Of central concern to the trauma responder is helping individuals and communities recover from extreme loss. This course examines the nature of grief in the face of loss as experienced across the lifespan. Students will gain a deeper awareness of common grief reactions as well as short and long-term psychosocial challenges congruent with common recovery processes. Using theories examining individual and systemic resiliency, students will explore personal and contextual issues influencing an individual and community’s resiliency in the face of loss. And finally, students will learn how to discern grief processes beyond one’s scope of practice within the trauma response setting. Instruction format includes a blended learning environment including both face-to-face and online class activities.

Complete the following:

Cognitive Behavioral Therapy (CBT) is recognized as a best practice strategy effective in mitigating the impact of traumatic stress in those struggling in the aftermath of a critical incident. In this course students will learn a series of CBT techniques useful in early and middle stage interventions with individuals and groups. Students will identify the difference between using these techniques in the context of immediate trauma response verses ongoing therapy. Competence in the techniques will be demonstrated through class role-plays. Instruction format includes a blended learning environment including both face-to-face and online class activities. Prerequisite: TRMA 500 or Professor Approval. Recommended: TRMA 501.

Choose three of the following:

Students must complete 3 additional TRMA semester credits from the following list.
This course is a deeper examination of the topic under review in the annual Trauma & Social Justice Conference. Held the second week of September, the conference is an annual event sponsored by the Trauma Response Institute. It is designed to promote and support the work of humanitarian aid, mental health, education, ministerial, health care, and social change professionals dedicated to naming and responding to socio-cultural factors that increase stress and trauma among marginalized & vulnerable populations. The course is taught in a blended format with 50% of class time including conference attendance, and the other half including online activities.
This course explores the multi-generational impact of racial and ethnic marginalization. The course will also explore the impact of social dynamics on our development across the lifespan. Students will be invited to see the role of privilege and marginalization in increasing vulnerable populations to additional stress and trauma.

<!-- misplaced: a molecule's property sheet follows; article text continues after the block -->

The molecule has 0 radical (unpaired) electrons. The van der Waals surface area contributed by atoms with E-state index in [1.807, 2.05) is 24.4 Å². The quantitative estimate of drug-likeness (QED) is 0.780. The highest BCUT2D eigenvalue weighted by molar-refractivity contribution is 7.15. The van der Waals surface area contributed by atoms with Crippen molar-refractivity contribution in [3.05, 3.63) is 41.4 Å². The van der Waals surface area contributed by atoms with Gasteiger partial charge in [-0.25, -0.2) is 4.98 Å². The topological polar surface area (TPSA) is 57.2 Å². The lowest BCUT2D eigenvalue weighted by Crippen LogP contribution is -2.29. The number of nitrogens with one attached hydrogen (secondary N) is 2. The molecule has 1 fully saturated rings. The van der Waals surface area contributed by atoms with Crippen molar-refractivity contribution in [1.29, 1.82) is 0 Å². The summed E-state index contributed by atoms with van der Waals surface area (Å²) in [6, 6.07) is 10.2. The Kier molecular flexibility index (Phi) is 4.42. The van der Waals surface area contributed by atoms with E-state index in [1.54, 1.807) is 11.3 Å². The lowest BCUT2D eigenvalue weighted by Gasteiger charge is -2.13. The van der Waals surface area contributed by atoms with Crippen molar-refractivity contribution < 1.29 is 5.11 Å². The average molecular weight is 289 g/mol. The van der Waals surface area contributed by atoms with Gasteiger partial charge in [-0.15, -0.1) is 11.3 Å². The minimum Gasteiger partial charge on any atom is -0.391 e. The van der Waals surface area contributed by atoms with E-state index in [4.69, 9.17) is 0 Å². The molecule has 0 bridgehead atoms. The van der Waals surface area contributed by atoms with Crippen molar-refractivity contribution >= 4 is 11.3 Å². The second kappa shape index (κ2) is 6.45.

Professional engagement and networking now occurs in online forums as often as it occurs in face-to-face environments. Students earning a specialty in trauma-informed service will likely network and share their expertise in various digital environments which require specific skills and dispositions. This course introduces professionals to the basics of building a professional online identity with an emphasis on the application of ethical principles informing safe and effective practice. This course is applicable to all graduate students exploring methods of building a practice and networking with other professionals. Instruction format includes a blended learning environment including both face-to-face and online class activities.
This course examines the theory and application of Emotionally Focused Therapy with couples from a trauma-informed perspective. The course will build on the empirically validated concepts of EFT, by applying its concepts, as well as those of attachment theory, specifically to trauma stemming from attachment injuries. These traumas can be precipitated by a variety of experiences including mental health issues or relational trauma such as miscarriage, military combat, or childhood sexual abuse. Through the use of EFT’s three stages and nine steps, couples reprocess emotional experiences and traumas within the context of finding a secure base and emotional comfort in one another. The course will specifically focus on working with couples from a trauma-informed perspective thereby addressing guilt and shame, and reducing fear and anxiety, through the use of these concepts.
This course introduces independent mental health practitioners to the fundamentals of treating adults sexually abused as children. Since many adults challenged with recovery from incidents of childhood sexual abuse also experienced additional layers of abuse, neglect, or mis-attunement throughout childhood, the focus of this course will examine treatment from a complex trauma recovery lens. The student will demonstrate competence in understanding how to structure therapy for the adult client through the application of course materials. Competence in understanding the psychological, interpersonal, and neurobiological components of abuse will be demonstrated through a collaborative group project. Instruction format includes a blended learning environment including both face-to-face and online class activities. Prerequisite: TRMA 500 or Professor Approval.
These courses focus on best-practice strategies related to trauma-informed care within specific settings and populations. Course offerings may only be offered once, or might be rotated on an every 2 to 3 year basis depending on interest. Prerequisite: On a per topic basis. Prerequisite: TRMA 500 Introduction to Traumatology. Prerequisite or Corequisite: TRMA 501 Basic Skills in Individual and Group Crisis Intervention.